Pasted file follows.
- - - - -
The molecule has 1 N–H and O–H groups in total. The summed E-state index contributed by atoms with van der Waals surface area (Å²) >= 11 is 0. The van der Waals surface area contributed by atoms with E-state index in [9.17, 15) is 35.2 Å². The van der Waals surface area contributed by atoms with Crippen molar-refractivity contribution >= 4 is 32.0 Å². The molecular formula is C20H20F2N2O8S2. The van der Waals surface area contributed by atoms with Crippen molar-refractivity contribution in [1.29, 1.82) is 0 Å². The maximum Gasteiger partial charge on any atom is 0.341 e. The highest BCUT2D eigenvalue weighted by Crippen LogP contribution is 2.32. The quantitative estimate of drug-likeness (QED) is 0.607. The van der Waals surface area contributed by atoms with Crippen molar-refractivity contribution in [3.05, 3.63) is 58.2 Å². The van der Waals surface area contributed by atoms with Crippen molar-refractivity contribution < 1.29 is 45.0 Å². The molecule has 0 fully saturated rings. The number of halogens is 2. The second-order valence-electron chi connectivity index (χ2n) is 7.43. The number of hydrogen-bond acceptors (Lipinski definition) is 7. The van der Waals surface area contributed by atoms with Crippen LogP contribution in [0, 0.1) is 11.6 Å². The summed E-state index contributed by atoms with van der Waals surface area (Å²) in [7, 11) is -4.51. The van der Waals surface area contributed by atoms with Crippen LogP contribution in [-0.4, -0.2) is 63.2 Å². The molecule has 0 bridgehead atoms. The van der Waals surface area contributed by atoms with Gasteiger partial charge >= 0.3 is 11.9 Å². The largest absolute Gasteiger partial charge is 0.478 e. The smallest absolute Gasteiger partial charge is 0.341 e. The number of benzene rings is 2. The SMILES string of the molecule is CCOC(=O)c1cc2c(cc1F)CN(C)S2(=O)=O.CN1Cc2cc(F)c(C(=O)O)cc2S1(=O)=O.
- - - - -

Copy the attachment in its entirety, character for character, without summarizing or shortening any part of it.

The molecule has 1 N–H and O–H groups in total. The summed E-state index contributed by atoms with van der Waals surface area (Å²) >= 11 is 0. The van der Waals surface area contributed by atoms with E-state index in [9.17, 15) is 35.2 Å². The van der Waals surface area contributed by atoms with Crippen molar-refractivity contribution >= 4 is 32.0 Å². The molecular formula is C20H20F2N2O8S2. The van der Waals surface area contributed by atoms with Crippen molar-refractivity contribution in [1.29, 1.82) is 0 Å². The maximum Gasteiger partial charge on any atom is 0.341 e. The highest BCUT2D eigenvalue weighted by Crippen LogP contribution is 2.32. The quantitative estimate of drug-likeness (QED) is 0.607. The van der Waals surface area contributed by atoms with Crippen molar-refractivity contribution in [3.05, 3.63) is 58.2 Å². The van der Waals surface area contributed by atoms with Crippen molar-refractivity contribution < 1.29 is 45.0 Å². The molecule has 0 fully saturated rings. The number of halogens is 2. The second-order valence-electron chi connectivity index (χ2n) is 7.43. The number of hydrogen-bond acceptors (Lipinski definition) is 7. The van der Waals surface area contributed by atoms with Crippen LogP contribution in [0, 0.1) is 11.6 Å². The summed E-state index contributed by atoms with van der Waals surface area (Å²) in [7, 11) is -4.51. The van der Waals surface area contributed by atoms with Crippen LogP contribution in [-0.4, -0.2) is 63.2 Å². The molecule has 0 bridgehead atoms. The van der Waals surface area contributed by atoms with Gasteiger partial charge >= 0.3 is 11.9 Å². The largest absolute Gasteiger partial charge is 0.478 e. The smallest absolute Gasteiger partial charge is 0.341 e. The number of benzene rings is 2. The SMILES string of the molecule is CCOC(=O)c1cc2c(cc1F)CN(C)S2(=O)=O.CN1Cc2cc(F)c(C(=O)O)cc2S1(=O)=O.